You can apply the nonlinear transformation either to the rewards or to the Q values. The aggregation can occur only after transformation. When transformation is applied to Q values then the aggregation takes place quite late in the process - as Ben said, during action selection.Both the approach of transforming the rewards and the approach of transforming the Q values are valid, but have different philosophical interpretations and also have different experimental outcomes to the agent behaviour. I think both approaches need more research.For example, I would say that transforming the rewards instead of Q values is more risk-averse as well as "fair" towards individual timesteps, since it does not average out the negative outcomes across time before exponentiating them. But it also results in slower learning by the agent.
Finally there is a third approach which uses lexicographical ordering between objectives or sets of objectives. Vamplew has done work on this direction. This approach is truly multi-objective in the sense that there is no aggregation at all. Instead the vectors must be compared during RL action selection without aggregation. The downside is that it is unwieldy to have many objectives (or sets of objectives) lexicographically ordered.
I imagine that the lexicographical approach and our continuous nonlinear transformation approaches are complementary. There could be for example two main sets of objectives: one set for alignment objectives, the other set for performance objectives. Inside a set there would be nonlinear transformation and then aggregation applied, but between the sets there would be lexicographical ordering applied. In other words there would be a hierarchy of objectives. By having only two sets in lexicographical ordering the lexicographical ordering does not become unwieldy.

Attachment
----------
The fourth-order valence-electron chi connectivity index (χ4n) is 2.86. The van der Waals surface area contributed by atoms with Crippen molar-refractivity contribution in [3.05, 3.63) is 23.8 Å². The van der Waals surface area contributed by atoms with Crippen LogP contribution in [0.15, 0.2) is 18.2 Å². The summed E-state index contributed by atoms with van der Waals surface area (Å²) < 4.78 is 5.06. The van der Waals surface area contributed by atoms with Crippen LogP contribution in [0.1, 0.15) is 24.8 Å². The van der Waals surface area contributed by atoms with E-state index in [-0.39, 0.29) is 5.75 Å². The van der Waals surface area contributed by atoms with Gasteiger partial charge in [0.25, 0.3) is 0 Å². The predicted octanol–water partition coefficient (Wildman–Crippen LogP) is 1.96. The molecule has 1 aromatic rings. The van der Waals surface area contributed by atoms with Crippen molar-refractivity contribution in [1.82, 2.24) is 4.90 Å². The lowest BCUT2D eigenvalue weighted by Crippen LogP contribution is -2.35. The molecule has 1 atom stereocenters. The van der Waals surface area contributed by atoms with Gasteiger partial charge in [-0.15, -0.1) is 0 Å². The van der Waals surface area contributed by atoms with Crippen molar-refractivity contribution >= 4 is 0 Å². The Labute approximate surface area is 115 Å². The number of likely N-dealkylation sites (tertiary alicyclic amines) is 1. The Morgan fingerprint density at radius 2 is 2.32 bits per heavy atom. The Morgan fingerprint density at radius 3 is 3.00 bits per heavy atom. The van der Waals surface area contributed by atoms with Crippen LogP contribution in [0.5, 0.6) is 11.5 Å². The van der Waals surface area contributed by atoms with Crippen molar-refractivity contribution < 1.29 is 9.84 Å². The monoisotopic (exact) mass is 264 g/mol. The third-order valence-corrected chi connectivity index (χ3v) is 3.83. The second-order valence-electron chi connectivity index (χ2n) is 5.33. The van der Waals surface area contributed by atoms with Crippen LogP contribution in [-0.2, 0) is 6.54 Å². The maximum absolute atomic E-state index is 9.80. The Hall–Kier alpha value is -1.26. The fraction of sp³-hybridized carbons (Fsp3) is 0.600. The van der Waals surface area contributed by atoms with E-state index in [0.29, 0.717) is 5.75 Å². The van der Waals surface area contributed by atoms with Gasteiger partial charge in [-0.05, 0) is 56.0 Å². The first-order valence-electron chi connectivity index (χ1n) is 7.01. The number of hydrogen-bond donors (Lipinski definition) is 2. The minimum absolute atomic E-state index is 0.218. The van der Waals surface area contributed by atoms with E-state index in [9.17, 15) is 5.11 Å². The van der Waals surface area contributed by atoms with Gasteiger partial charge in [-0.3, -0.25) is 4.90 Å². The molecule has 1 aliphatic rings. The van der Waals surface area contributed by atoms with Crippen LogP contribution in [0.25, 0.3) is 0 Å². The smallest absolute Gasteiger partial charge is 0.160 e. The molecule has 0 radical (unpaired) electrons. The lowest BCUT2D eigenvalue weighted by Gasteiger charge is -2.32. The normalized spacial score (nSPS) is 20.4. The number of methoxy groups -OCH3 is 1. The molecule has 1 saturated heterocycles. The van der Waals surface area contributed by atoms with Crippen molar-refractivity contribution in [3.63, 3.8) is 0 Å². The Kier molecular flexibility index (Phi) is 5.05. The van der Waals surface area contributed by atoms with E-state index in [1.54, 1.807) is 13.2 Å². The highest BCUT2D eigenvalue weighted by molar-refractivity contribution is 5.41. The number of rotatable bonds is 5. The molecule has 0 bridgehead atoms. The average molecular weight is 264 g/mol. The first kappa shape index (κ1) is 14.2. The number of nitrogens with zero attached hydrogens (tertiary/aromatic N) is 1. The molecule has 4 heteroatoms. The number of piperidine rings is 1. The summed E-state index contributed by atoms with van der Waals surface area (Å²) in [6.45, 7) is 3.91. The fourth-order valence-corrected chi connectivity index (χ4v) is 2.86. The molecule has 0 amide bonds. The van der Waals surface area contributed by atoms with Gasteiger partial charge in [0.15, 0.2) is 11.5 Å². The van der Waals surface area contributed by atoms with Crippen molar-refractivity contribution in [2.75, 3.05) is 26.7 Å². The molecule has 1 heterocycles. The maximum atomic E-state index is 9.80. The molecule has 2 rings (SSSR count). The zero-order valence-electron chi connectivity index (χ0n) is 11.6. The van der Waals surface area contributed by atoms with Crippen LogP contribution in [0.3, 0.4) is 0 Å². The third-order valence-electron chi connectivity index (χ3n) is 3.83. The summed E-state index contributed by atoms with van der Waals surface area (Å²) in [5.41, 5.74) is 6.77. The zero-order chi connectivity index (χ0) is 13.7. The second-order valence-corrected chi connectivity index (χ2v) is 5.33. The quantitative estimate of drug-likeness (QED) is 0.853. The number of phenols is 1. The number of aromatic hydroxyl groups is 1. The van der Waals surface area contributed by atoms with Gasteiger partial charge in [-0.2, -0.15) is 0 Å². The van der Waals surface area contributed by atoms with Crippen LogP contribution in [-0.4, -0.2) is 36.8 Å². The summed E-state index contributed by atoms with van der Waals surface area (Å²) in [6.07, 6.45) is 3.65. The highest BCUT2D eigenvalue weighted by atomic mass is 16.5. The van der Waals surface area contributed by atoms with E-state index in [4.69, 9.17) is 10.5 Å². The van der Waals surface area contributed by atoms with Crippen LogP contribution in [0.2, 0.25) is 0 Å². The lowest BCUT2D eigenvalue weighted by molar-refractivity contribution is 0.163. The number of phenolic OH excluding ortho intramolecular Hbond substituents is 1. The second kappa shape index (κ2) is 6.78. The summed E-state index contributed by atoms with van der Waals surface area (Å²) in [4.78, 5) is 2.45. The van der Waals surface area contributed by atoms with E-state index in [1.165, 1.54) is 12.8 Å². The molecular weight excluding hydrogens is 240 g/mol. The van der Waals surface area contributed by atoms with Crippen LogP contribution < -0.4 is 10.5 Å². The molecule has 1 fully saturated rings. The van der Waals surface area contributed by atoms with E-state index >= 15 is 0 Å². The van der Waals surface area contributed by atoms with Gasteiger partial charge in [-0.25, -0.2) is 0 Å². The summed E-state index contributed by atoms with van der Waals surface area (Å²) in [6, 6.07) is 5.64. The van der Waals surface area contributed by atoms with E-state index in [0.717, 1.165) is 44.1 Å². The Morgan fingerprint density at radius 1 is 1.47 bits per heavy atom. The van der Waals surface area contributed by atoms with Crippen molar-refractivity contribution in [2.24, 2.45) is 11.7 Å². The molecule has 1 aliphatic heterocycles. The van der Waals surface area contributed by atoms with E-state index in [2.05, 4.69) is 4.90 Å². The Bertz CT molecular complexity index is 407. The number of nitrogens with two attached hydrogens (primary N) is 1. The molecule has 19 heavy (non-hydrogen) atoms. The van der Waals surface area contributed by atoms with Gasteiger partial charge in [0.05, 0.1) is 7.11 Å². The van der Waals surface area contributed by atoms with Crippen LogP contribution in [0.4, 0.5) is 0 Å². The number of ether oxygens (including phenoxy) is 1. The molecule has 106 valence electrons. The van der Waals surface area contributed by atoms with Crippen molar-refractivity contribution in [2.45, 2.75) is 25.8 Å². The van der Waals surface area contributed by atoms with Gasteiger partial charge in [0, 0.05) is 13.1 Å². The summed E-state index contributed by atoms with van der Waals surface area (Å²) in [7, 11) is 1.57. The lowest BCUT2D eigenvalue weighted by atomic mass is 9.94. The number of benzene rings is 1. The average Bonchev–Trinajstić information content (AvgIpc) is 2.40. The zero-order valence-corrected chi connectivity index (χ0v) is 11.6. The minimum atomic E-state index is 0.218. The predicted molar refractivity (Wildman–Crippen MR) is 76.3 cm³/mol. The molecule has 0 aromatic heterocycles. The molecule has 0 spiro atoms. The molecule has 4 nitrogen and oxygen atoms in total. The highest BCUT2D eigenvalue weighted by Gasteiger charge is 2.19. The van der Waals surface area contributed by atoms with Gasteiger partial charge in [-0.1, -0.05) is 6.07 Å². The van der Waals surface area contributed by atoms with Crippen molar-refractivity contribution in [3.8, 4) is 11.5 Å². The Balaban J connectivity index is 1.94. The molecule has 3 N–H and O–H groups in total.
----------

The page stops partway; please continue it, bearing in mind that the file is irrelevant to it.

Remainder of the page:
This approach would be a bit analogous to the approach used by constraint programming, though more flexible. The safety objectives would act as a constraint against performance objectives. An approach that is almost in absurd manner missing from classical naive RL, but which is very essential, widely known, and technically developed in practical applications, that is, in constraint programming! In the hybrid approach proposed in the above paragraph the difference from classical constraint programming would be that among the safety objectives there would still be flexibility and ability to trade (in a risk-averse way).Finally, when we say "multi-objective" then it does not just refer to the technical details of the computation. It also stresses the importance of acknowledging the need for researching and making more explicit the inherent presence and even structure of multiple objectives inside any abstract top objective. To encode knowledge in a way that constrains incorrect solutions but not correct solutions. As well as acknowledging the potential existence of even more complex, nonlinear interactions between these multiple objectives. We did not focus on nonlinear interactions between the objectives yet, but these interactions are possibly relevant in the future.I totally agree that in a reasonable agent the objectives or target values / set-points do change, as it is also exemplified by biological systems.Until the Modem website is down, you can access our workshop paper here: https://drive.google.com/file/d/1qufjPkpsIbHiQ0rGmHCnPymGUKD7prah/view?usp=sharing